From sledding down the most prestigious hill in the neighborhood in a dark blue, plastic sled, to skating on the ice rink at Campus Martius in Detroit, winter in Michigan can be the most joyous time of year! However, winter in Michigan isn’t all hot chocolate and toasty fireplaces. Unfortunately, the same snow and freezing cold temperatures that allow Michiganders to have winter fun can also lead to car crashes and serious injuries.
Drivers unlucky enough to have experienced Michigan winters know that winter drives are unpredictable and can make drivers feel like they’re participating in a Winter Olympics event! Visible road conditions in the morning might allow drivers to feel as confident as Bode Miller swishing and swooshing down a freshly groomed mountaintop. But by the drive home, heavy snowfall and terrible road conditions may create so many hurdles, that drivers feel like they not only missed the podium but placed last in the Olympic qualifier event. In fact, driving in the snow is such a gruesome task that over 1,300 people are killed and more than 116,800 people are injured in vehicle crashes on snowy, slushy, or icy pavements annually, according to the Federal Highway Administration (FHA). So many of these winter weather car accidents are caused by drivers who don’t know how to respond to the treacherous winter weather conditions or how to navigate their vehicles over ice and snow. Since driving in the snow can be a very daunting task, the National Highway Traffic Safety Administration (NHTSA) has published the following winter driving tips:
Winter Driving Tips
Keep your gas tank close to full, even with a hybrid-electric vehicle. If you get stuck in a traffic jam or in snow, you might need more fuel than you anticipated to get home or to keep warm.
If road conditions are hazardous, avoid driving if possible. Wait until road and weather conditions improve before venturing out in your vehicle.
On longer trips, plan enough time to stop to stretch, get something to eat, return calls or text messages, and change drivers or rest if you feel drowsy.
2. Avoid Risky Driving Behaviors
Do not text or engage in any activities that may distract you while driving.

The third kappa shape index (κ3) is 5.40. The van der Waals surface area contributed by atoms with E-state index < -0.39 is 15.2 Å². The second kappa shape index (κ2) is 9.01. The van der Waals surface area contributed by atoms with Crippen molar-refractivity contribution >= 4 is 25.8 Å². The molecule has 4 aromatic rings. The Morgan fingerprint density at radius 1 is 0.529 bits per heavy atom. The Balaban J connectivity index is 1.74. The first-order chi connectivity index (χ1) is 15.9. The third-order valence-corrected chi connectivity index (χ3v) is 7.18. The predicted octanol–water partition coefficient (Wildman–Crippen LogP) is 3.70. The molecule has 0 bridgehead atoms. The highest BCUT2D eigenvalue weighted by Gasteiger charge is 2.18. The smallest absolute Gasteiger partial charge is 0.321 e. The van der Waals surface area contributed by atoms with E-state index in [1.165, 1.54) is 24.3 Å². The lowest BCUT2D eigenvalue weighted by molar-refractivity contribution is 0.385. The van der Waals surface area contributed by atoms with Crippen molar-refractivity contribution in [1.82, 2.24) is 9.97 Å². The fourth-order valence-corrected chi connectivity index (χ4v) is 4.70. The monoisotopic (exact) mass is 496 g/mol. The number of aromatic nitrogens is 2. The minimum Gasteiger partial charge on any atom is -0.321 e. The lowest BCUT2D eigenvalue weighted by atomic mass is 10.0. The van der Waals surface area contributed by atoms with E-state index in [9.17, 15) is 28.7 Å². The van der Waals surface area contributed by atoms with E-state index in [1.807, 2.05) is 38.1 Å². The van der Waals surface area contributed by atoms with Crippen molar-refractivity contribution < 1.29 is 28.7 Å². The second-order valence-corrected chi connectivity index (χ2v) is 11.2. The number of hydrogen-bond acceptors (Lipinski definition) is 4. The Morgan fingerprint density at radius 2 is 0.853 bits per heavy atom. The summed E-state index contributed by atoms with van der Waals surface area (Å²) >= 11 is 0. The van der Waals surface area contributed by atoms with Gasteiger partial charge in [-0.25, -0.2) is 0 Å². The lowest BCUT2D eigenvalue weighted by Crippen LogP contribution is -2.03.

Obey all posted speed limits, but drive even slower if necessary for weather conditions.
Drive sober. Alcohol and drugs impair perception, judgment, motor skills, and memory – the skills critical for safe and responsible driving.
3. Driving in Winter Conditions
Drive slowly. It’s harder to control or stop your vehicle on a slick or snow-covered surface. On the road, increase your following distance enough so that you’ll have plenty of time to stop for vehicles ahead of you.
Know whether your vehicle has an antilock brake system and learn how to use it properly. Antilock brake systems prevent your wheels from locking up during braking. If you have antilock brakes, apply firm, continuous pressure to the brake pedal. If you don’t have antilock brakes, you may need to pump your brakes if you feel your wheels starting to lock up.
4. Navigating Around Snow Plows
Don’t crowd a snow plow or travel beside it. Snow plows travel slowly, make wide turns, stop often, overlap lanes, and exit the road frequently.
The road behind an active snow plow is safer to drive on. If you find yourself behind a snow plow, stay behind it or use caution when passing.
When you are driving behind a snow plow, don’t follow or stop too closely. A snow plow operator’s field-of-vision is limited; if you can't see the mirrors, the driver can't see you. Also, materials used to de-ice the road could hit your vehicle.
Snow plows can throw up a cloud of snow that can reduce your visibility to zero in less time than you can react. Never drive into a snow cloud – it can conceal vehicles or hazards.
What To Do In A Winter Emergency
If you are stopped or stalled in wintry weather, follow these safety rules:
Stay with your car and don’t overexert yourself.
Put bright markers on the antenna or windows and keep the interior dome light turned on.
To avoid asphyxiation from carbon monoxide poisoning, don’t run your car for long periods of time with the windows up or in an enclosed space. If you must run your vehicle, clear the exhaust pipe of any snow and run it only sporadically — just long enough to stay warm.
Folks in Michigan have plenty to do in the winter, like skiing, snowboarding, ice skating, building snowmen, and so much more. Unfortunately, extreme winter weather can also cause many hazards, especially when traveling in snow and ice. While people may cheer on a winter storm for freezing a lake well enough to skate on, they also boo at it for causing pile-ups on the freeway. Since we can’t manipulate Michigan’s weather to be more like Florida’s, Michigan drivers have no choice but to learn how to safely navigate their vehicles in snow, slush, and ice. Hopefully, by following the aforementioned winter driving safety tips, drivers can learn to endure the next snowstorm as Olympic gold medalists and not ER patients!
Winter weather may have it’s up and downs, so it’s important for drivers to stay cautious in order to avoid car crashes. If you or someone you know has been injured in a car accident caused by snowy or icy driving conditions, please contact The Michigan Law Firm, PC at 844.4MI.FIRM for a free consultation.